Shadowy outfit fails to meet deadline to turn over documents, arrests could follow
Paul Joseph Watson
Prison Planet.com 
Tuesday, October 13, 2009
Michael Hilton, the leader of American Police Force, the paramilitary organization that recently terminated a deal with local authorities in Hardin Montana to take over a detention camp in the town, has failed to co-operate with the Montana Attorney General’s demand that the company turn over financial record pertaining to the deal, opening up the possibility that Hilton could be arrested for contempt.
Hilton, a career criminal who is still wanted by authorities in Wyoming for his part in multiple cases of fraud, was given until yesterday to provide the documents but has failed to meet the deadline, instead sending a one page fax to the Attorney General’s office saying he was abandoning the deal to take over the Hardin facility.
However, as we reported on Saturday , despite the termination of the deal, the AG’s office indicated that it still needed to see the documents and if it didn’t receive them, APF could be held in contempt and Hilton could be arrested.
“Assistant Attorney General James Molloy had issued a demand on Oct. 1 for American Police Force to turn over its tax records; lists of customers; and names of company employees, owners and officers and other information,” reports the Associated Press .
The documents were demanded under a Montana law that bars unfair or deceptive business practices.
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“This is the response,” (Becky) Shay said of the company’s one-page reply. “It outlines that APF (American Police Force) was only in contract negotiations, did not do business in Hardin and has pulled out of contract negotiations.”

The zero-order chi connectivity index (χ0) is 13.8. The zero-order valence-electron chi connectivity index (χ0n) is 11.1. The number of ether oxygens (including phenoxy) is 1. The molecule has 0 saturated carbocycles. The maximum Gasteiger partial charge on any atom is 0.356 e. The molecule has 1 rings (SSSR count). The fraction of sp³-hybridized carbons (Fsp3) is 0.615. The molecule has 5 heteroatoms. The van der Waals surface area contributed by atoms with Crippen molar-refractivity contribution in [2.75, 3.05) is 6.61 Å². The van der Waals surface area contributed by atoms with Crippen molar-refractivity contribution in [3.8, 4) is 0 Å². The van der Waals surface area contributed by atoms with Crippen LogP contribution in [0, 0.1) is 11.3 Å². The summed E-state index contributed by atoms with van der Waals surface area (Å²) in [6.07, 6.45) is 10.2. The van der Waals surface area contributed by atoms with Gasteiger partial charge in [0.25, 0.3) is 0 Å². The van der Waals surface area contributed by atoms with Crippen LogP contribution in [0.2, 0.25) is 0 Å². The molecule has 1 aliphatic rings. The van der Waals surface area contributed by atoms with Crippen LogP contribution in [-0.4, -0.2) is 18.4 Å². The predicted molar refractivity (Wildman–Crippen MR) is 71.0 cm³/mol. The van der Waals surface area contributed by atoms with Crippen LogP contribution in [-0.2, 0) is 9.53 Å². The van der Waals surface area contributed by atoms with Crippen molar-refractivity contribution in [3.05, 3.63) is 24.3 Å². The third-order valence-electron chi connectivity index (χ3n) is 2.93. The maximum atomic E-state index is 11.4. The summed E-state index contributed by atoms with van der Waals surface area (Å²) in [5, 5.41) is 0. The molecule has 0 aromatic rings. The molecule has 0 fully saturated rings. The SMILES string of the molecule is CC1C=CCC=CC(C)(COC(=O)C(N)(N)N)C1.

However, APF went further than merely negotiating with local officials. As was widely documented , APF SUV’s with decals that read “City of Hardin Police Department” were driven around town before an uproar prompted their removal. Before the story garnered intense media scrutiny, it appeared as if APF was preparing to act as law enforcement for the town, which would have been completely illegal and unconstitutional.
As the NY Times reports today , when Hilton rolled into town with his Serbian accent, his mock police uniform and his shadowy paramilitary outfit, he promised to make Hardin “the safest place in the United States to live, and in six months the best place to live.”
APF’s reluctance to hand over the documents likely centers around its refusal to identify the parent company that owns the organization.
The Attorney General’s only response to APF’s refusal to turn over the documents was to state that they were reviewing whether they could discuss the issue publicly, implying that further action is likely to be taken against Hilton and APF.